It first showed up in my childhood as that rather annoying, juvenile habit of interrupting. In a powerful trifecta of circumstances, I turned 30, experienced a great deal of personal loss, and discovered for the first time, the full grace of the gospel. The hard truth is that interrupting is a sign of failing to listen well and respect the value of the other person. It is an indication of my natural man’s selfish tendencies – except for the grace of Jesus, I am the center of my own universe and left to myself I would prefer to do that which suits me.
It is a revelation of my prideful disposition – the humble leader walks in the conviction that listening well to others is a tangible demonstration of the respect that is owed to others simply because we are equally created, valued and loved by our Heavenly Father.
It was a serious roadblock to my ability to win trust and lead well – no matter how right I may be, it simply doesn’t matter if I haven’t invested the time to listen so that I can truly hear people, know people, and then better respond to them so that we can trust one another. I am a perpetual dreamer, cautious builder, passionate instigator and a struggling disciple of Jesus.
In frogs and toads sound is produced when the nostrils are closed and air from the lungs is pushed over the vocal chords (in the larynx) and through the wind pipe (trachea) into the air sac (that sack below their chin that sometimes pokes out to the side and most often to the front).
The smallest frogs work the hardest to produce sound, because so much of their body is taken up with the muscles needed to produce such a large sound. Teachers, if you ever want to show how sound travels through bone, have students plug their left ear with their left index finger, then hold a struck tuning fork to their elbow. In some species of frog you can tell males and females apart by the size of their tympanum. Note the male green frog, with the tympanum larger than its eye, holding onto the female, which as a tympanum about the same size as her eye. In male frogs with this dimorphism the tympanum is usually larger than the eye of the frog, while the female's eye is about the same size as the tympanum. Frogs have a very short distance between their tympanum or eardrums, so they don't hear high frequencies very well (this has to do with sound localization and needing more distance between the eardrum and inner ear). I am currently the Education Program Coordinator at the Smithsonian Environmental Research Center. My name is Karen McDonald and I am a naturalist and outdoor educator, in the field and classroom for over 15 years.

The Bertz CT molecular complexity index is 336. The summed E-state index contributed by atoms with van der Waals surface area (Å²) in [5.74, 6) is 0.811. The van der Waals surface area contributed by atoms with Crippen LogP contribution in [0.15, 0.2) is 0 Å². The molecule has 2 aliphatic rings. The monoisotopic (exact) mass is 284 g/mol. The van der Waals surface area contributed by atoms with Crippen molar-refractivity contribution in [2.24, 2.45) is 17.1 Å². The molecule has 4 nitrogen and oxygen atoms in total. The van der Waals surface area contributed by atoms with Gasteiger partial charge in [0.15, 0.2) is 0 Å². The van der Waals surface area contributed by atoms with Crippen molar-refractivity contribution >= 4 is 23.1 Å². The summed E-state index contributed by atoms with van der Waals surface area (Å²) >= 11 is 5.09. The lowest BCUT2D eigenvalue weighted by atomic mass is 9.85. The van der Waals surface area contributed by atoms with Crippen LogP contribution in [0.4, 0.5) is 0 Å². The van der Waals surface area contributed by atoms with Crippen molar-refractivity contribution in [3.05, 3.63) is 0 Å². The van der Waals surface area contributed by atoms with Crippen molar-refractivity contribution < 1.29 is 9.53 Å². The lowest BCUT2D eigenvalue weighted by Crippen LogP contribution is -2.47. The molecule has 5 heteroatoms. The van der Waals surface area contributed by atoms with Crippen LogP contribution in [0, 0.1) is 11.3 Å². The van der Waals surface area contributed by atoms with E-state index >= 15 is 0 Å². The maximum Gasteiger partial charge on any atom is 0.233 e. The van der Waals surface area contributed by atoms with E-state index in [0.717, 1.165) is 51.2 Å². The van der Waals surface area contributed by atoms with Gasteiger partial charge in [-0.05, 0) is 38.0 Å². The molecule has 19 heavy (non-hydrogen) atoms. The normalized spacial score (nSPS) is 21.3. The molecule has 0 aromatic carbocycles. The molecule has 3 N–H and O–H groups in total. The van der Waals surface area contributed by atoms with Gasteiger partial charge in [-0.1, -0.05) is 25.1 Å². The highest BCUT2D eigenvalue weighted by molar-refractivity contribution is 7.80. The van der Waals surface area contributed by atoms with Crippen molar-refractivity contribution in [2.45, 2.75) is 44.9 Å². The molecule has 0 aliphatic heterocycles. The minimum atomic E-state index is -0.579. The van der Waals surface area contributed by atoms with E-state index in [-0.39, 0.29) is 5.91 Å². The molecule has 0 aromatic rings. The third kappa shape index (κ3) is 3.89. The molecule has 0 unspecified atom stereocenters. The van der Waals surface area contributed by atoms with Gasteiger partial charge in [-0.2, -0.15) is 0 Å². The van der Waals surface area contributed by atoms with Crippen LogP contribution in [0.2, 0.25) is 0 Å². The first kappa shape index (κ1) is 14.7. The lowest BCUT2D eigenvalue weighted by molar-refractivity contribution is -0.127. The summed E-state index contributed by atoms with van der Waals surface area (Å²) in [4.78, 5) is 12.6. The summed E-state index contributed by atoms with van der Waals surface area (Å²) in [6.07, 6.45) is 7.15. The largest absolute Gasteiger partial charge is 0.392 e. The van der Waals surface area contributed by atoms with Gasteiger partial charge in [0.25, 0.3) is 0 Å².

Enter your email address to follow this blog and receive notifications of new posts by email. All of this happened a few years ago and it began a powerful journey of growing in self-awareness and embarking on serious personal development to be a healthier, more effective individual and person. As I got older I interrupted a little less, but the heart issue was simply manifesting itself in a different way because I still listened poorly. This usually means being in control, holding the reigns power and not necessarily having to exert a lot of control over what I’d like to have for myself.
In fact, I’ve had multiple situations in which I found myself so certain that I was right and so certain I could express it most effectively.